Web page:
In October, the Innocence Project filed a petition for a writ of actual innocence along with attorney Steven Rosenfield, the Mid-Atlantic Innocence Project and Skadden, Arps, Slate, Meagher & Flom LLP for Sherman Brown, who was convicted in 1970 of the murder of a four-year-old boy.
The boy’s mother testified at trial that, one afternoon in 1969, a man knocked on the door of her home and ultimately made his way into the home after asking for a drink of water. Once inside, he asked to have sex with her and when she refused, he struck her unconscious. When she regained consciousness, her underwear was removed, she had been stabbed, and her four-year-old had been stabbed to death.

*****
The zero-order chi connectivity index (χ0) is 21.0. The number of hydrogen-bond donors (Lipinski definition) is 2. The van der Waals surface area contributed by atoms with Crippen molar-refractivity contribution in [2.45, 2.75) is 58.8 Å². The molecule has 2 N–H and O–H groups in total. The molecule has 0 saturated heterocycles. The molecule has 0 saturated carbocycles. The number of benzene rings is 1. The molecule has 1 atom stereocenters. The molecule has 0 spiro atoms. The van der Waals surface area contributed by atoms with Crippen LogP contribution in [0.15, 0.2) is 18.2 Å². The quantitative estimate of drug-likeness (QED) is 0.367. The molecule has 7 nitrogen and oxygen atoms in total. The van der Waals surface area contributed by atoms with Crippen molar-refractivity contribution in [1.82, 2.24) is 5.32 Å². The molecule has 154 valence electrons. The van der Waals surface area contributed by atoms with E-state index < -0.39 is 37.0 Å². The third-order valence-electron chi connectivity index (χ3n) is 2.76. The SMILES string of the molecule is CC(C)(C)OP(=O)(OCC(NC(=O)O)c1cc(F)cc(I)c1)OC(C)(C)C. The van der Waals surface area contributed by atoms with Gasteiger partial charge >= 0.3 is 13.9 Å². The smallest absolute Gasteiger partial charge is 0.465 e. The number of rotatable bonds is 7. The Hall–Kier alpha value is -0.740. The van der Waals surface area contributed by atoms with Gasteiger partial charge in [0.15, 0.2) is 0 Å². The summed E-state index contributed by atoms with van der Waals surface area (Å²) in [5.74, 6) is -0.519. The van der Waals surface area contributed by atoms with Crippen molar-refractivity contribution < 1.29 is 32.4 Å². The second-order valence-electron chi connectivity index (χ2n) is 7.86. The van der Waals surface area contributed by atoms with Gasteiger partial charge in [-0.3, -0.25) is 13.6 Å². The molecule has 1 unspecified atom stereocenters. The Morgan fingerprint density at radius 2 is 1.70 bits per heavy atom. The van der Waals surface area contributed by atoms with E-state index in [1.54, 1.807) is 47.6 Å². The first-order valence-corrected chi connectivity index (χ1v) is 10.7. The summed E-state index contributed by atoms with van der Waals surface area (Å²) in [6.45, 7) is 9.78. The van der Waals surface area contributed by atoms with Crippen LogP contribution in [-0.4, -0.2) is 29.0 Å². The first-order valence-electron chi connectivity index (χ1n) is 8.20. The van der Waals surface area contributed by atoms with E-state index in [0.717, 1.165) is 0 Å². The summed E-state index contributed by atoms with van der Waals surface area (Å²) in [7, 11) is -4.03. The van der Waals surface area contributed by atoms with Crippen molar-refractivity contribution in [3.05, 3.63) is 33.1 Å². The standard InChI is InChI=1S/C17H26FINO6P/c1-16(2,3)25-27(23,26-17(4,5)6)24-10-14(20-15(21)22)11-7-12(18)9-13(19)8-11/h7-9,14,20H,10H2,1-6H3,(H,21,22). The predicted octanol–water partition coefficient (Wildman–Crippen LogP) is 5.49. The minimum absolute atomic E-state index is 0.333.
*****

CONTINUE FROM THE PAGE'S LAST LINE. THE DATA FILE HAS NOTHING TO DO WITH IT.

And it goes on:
Initially, the victim identified Brown’s father as her attacker, but subsequently stated that it was Brown who attacked her. DNA evidence from a vaginal smear slide taken at the hospital following the attack excludes both Brown and the woman’s husband.
Last month, the Virginia attorney general’s office asked the Supreme Court to dismiss the petition, focusing a significant portion of the argument on procedural issues, arguing that a chain of custody was not established, and questioning the DNA results.
The Innocence Project responded in a brief on Thursday, stating that a chain of custody has been established, that the Commonwealth’s attacks on Brown’s testing are wrong as a matter of science and its procedural arguments are wrong as a matter of law.
Read the Richmond Times-Dispatch coverage here.